Other Income, Net
Other income, net consists of interest income or expense associated with debt financing arrangements, amortization of debt issuance costs and interest income earned on investments, as well as gain or loss on foreign currency, primarily driven by payment to vendors for amounts not denominated in U.S. dollars.
Provision for Income Taxes
Our provision for income taxes consists of an estimate of federal and state income taxes based on enacted federal and state tax rates, as adjusted for allowable credits, deductions and uncertain tax positions.
Seasonality
Unlike the traditional apparel industry, the healthcare apparel industry is generally not seasonal in nature. However, due to our historical pattern of sequential growth, as well as our decision to conduct select promotions during the holiday season, we historically have generated a higher proportion of net revenues, and incurred higher selling and marketing expenses, during the fourth quarter of the year compared to other quarters, and we expect these trends to continue.
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Results of Operations
Three Months Ended June 30, 2023, Compared to Three Months Ended June 30, 2022
The following table sets forth information comparing the components of our results of operations for the periods indicated and our results of operations as a percentage of net revenues for the periods presented.
Three months ended
June 30,
Three months ended
June 30,
2023202220232022
(in thousands)(as a percentage of net revenues)
Net revenues $138,132 $122,247 100.0 %100.0 %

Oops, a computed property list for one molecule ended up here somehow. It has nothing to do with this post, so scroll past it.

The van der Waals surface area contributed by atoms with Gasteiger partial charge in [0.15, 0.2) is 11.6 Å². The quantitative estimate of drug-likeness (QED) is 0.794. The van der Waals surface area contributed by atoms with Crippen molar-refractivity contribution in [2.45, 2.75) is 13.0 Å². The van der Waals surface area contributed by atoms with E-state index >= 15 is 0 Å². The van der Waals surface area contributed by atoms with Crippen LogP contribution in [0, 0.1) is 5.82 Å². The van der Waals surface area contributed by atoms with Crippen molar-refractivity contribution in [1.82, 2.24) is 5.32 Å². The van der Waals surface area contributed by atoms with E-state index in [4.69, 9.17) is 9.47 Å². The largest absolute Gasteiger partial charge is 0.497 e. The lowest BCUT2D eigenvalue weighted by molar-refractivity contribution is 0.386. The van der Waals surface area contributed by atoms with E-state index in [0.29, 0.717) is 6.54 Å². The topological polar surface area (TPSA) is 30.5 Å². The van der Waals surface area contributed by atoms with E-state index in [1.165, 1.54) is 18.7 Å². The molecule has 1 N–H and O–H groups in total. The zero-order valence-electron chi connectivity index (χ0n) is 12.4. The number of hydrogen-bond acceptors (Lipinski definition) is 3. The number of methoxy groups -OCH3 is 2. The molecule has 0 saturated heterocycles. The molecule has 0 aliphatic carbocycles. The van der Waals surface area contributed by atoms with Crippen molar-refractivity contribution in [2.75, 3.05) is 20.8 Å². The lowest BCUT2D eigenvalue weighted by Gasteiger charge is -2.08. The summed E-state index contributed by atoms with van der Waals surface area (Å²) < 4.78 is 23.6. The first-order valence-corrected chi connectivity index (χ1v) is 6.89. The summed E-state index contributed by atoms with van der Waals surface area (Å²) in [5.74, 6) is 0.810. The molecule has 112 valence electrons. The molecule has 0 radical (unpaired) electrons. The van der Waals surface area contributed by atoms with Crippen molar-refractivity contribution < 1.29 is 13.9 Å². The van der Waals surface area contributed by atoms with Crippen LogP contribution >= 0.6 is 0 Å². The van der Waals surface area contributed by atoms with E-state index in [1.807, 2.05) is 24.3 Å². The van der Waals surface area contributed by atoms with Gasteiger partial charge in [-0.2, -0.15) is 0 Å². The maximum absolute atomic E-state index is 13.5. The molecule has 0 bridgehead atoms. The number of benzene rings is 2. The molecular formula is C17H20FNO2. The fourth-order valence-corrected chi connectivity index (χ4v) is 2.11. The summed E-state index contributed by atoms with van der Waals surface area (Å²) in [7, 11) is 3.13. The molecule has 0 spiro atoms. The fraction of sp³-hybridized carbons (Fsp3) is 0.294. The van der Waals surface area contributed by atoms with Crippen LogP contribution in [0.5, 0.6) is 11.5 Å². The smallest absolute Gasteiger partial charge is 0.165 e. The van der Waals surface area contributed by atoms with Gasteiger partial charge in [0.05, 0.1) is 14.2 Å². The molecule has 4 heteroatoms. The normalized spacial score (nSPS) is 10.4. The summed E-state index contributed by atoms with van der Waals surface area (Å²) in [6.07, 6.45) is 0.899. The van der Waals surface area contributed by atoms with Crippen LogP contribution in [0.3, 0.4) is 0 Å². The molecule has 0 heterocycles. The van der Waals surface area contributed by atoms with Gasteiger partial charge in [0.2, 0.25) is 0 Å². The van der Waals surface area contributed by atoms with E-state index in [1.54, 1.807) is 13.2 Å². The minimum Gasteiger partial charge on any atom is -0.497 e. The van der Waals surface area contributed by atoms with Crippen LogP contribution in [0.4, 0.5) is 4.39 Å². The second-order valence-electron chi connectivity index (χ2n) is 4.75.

Cost of goods sold42,098 35,899 30.529.4
Gross profit96,034 86,348 69.570.6
Operating expenses
Selling33,739 26,803 24.421.9
Marketing20,889 20,824 15.117.0
General and administrative(1)
34,840 29,270 25.223.9
Total operating expenses89,468 76,897 64.762.8
Net income from operations6,566 9,451 4.87.8
Other income, net1,517 70 1.10.1
Net income before provision for income taxes8,083 9,521 5.97.9
Provision for income taxes3,501 4,669 2.53.8
Net income$4,582 $4,852 3.4 %4.1 %
(1) Includes stock-based compensation expense of $11.5 million and $8.8 million for the three months ended June 30, 2023 and 2022, respectively.
Net Revenues
Three months ended
June 30,
Change
20232022%
(in thousands)
Net revenues$138,132 $122,247 13.0 %
Net revenues increased by $15.9 million, or 13.0%, for the three months ended June 30, 2023, compared to the same period last year. The increase in net revenues was driven by an increase in orders from existing and new customers and an increase in AOV.
Cost of Goods Sold
Three months ended
June 30,
Change
20232022
(in thousands)
Cost of goods sold$42,098 $35,899 17.3 %
Gross profit96,034 86,348 11.2 %
Gross margin69.5 %70.6 %(110) bps
Cost of goods sold increased by $6.2 million, or 17.3%, for the three months ended June 30, 2023, compared to the same period last year. This increase was primarily driven by an increase in the total number of orders in the second quarter of 2023, compared to the same period in 2022.
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Gross profit increased by $9.7 million, or 11.2%, for the three months ended June 30, 2023, compared to the same period last year, primarily due to the increase in the total number of orders in the second quarter of 2023, compared to the same period in 2022.
Gross margin decreased by 1.1 percentage points for the three months ended June 30, 2023, compared to the same period last year. The decrease in gross margin was primarily related to product mix shift and, to a lesser extent, higher duties and a higher mix of promotional sales, offset by lower air freight utilization and ocean freight rates.
Operating Expenses
Three months ended
June 30,
Change
20232022%
(in thousands)
Operating expenses:
Selling$33,739 $26,803 25.9 %
Marketing20,889 20,824 0.3 %
General and administrative34,840 29,270 19.0 %
Total operating expenses89,468 76,897 16.3 %
Operating expenses increased by $12.6 million, or 16.3%, for the three months ended June 30, 2023, compared to the same period last year and, as a percentage of net revenues, increased by 1.9 percentage points, primarily driven by increases in selling and general and administrative expenses, as described below.